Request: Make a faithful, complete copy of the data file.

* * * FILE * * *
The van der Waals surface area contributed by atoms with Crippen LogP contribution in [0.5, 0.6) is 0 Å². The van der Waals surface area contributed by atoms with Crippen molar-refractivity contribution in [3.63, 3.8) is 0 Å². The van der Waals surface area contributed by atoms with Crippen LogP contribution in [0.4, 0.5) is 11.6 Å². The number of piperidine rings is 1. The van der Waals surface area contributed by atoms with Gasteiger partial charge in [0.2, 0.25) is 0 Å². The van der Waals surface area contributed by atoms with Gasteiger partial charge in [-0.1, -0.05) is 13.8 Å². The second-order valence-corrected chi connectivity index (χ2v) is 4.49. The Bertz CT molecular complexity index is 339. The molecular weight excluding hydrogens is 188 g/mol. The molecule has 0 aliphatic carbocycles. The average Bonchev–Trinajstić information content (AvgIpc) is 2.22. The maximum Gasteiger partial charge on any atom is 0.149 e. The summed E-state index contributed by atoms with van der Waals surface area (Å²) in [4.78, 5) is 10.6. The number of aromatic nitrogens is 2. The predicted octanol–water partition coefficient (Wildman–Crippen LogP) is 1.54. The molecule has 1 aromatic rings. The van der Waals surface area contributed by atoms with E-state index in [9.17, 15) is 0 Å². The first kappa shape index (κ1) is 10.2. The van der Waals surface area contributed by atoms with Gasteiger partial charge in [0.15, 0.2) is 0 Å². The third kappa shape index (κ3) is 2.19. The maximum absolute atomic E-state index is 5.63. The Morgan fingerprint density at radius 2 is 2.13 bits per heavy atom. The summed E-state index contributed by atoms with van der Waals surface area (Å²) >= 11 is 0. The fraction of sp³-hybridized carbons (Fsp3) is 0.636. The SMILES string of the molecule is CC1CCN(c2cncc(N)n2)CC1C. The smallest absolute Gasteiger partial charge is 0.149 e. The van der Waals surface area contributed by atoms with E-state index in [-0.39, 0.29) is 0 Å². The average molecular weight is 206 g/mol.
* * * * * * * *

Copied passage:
The van der Waals surface area contributed by atoms with Crippen LogP contribution in [0.5, 0.6) is 0 Å². The van der Waals surface area contributed by atoms with Crippen molar-refractivity contribution in [3.63, 3.8) is 0 Å². The van der Waals surface area contributed by atoms with Crippen LogP contribution in [0.4, 0.5) is 11.6 Å². The number of piperidine rings is 1. The van der Waals surface area contributed by atoms with Gasteiger partial charge in [0.2, 0.25) is 0 Å². The van der Waals surface area contributed by atoms with Gasteiger partial charge in [-0.1, -0.05) is 13.8 Å². The second-order valence-corrected chi connectivity index (χ2v) is 4.49. The Bertz CT molecular complexity index is 339. The molecular weight excluding hydrogens is 188 g/mol. The molecule has 0 aliphatic carbocycles. The average Bonchev–Trinajstić information content (AvgIpc) is 2.22. The maximum Gasteiger partial charge on any atom is 0.149 e. The summed E-state index contributed by atoms with van der Waals surface area (Å²) in [4.78, 5) is 10.6. The number of aromatic nitrogens is 2. The predicted octanol–water partition coefficient (Wildman–Crippen LogP) is 1.54. The molecule has 1 aromatic rings. The van der Waals surface area contributed by atoms with E-state index in [9.17, 15) is 0 Å². The first kappa shape index (κ1) is 10.2. The van der Waals surface area contributed by atoms with Gasteiger partial charge in [0.15, 0.2) is 0 Å². The third kappa shape index (κ3) is 2.19. The maximum absolute atomic E-state index is 5.63. The Morgan fingerprint density at radius 2 is 2.13 bits per heavy atom. The summed E-state index contributed by atoms with van der Waals surface area (Å²) >= 11 is 0. The fraction of sp³-hybridized carbons (Fsp3) is 0.636. The SMILES string of the molecule is CC1CCN(c2cncc(N)n2)CC1C. The smallest absolute Gasteiger partial charge is 0.149 e. The van der Waals surface area contributed by atoms with E-state index in [-0.39, 0.29) is 0 Å². The average molecular weight is 206 g/mol.